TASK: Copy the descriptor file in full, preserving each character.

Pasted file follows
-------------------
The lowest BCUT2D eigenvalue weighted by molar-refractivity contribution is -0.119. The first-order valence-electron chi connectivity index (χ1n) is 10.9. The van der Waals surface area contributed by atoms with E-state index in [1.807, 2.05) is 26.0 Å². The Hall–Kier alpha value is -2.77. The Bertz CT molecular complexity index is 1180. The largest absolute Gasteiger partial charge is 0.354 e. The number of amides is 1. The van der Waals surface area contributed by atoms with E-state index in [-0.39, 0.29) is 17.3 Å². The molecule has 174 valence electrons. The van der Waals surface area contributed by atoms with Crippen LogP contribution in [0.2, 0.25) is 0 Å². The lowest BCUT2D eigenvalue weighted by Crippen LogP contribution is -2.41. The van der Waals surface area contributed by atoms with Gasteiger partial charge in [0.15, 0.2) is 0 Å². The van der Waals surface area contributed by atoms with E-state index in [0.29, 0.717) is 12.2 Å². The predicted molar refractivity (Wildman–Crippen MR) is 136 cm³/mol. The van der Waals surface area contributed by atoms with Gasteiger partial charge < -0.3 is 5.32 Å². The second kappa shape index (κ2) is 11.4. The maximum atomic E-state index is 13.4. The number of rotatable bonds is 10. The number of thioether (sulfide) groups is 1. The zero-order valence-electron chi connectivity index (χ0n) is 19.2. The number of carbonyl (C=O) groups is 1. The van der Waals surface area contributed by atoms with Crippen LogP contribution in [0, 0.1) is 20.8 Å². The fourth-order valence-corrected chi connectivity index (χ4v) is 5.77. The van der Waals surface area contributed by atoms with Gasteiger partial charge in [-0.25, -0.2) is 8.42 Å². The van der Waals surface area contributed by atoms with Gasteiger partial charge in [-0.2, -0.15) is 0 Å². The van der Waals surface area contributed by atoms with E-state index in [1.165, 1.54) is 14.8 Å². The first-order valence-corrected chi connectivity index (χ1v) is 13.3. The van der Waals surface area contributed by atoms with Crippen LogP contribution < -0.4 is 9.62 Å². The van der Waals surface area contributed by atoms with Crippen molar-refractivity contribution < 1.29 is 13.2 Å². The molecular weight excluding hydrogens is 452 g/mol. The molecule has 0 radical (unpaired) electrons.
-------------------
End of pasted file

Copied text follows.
The lowest BCUT2D eigenvalue weighted by molar-refractivity contribution is -0.119. The first-order valence-electron chi connectivity index (χ1n) is 10.9. The van der Waals surface area contributed by atoms with E-state index in [1.807, 2.05) is 26.0 Å². The Hall–Kier alpha value is -2.77. The Bertz CT molecular complexity index is 1180. The largest absolute Gasteiger partial charge is 0.354 e. The number of amides is 1. The van der Waals surface area contributed by atoms with E-state index in [-0.39, 0.29) is 17.3 Å². The molecule has 174 valence electrons. The van der Waals surface area contributed by atoms with Crippen LogP contribution in [0.2, 0.25) is 0 Å². The lowest BCUT2D eigenvalue weighted by Crippen LogP contribution is -2.41. The van der Waals surface area contributed by atoms with Gasteiger partial charge in [0.15, 0.2) is 0 Å². The van der Waals surface area contributed by atoms with E-state index in [0.29, 0.717) is 12.2 Å². The predicted molar refractivity (Wildman–Crippen MR) is 136 cm³/mol. The van der Waals surface area contributed by atoms with Gasteiger partial charge < -0.3 is 5.32 Å². The second kappa shape index (κ2) is 11.4. The maximum atomic E-state index is 13.4. The number of rotatable bonds is 10. The number of thioether (sulfide) groups is 1. The zero-order valence-electron chi connectivity index (χ0n) is 19.2. The number of carbonyl (C=O) groups is 1. The van der Waals surface area contributed by atoms with Crippen LogP contribution in [0, 0.1) is 20.8 Å². The fourth-order valence-corrected chi connectivity index (χ4v) is 5.77. The van der Waals surface area contributed by atoms with Gasteiger partial charge in [-0.25, -0.2) is 8.42 Å². The van der Waals surface area contributed by atoms with Gasteiger partial charge in [-0.2, -0.15) is 0 Å². The van der Waals surface area contributed by atoms with E-state index in [1.165, 1.54) is 14.8 Å². The first-order valence-corrected chi connectivity index (χ1v) is 13.3. The van der Waals surface area contributed by atoms with Crippen LogP contribution < -0.4 is 9.62 Å². The van der Waals surface area contributed by atoms with Crippen molar-refractivity contribution < 1.29 is 13.2 Å². The molecular weight excluding hydrogens is 452 g/mol. The molecule has 0 radical (unpaired) electrons.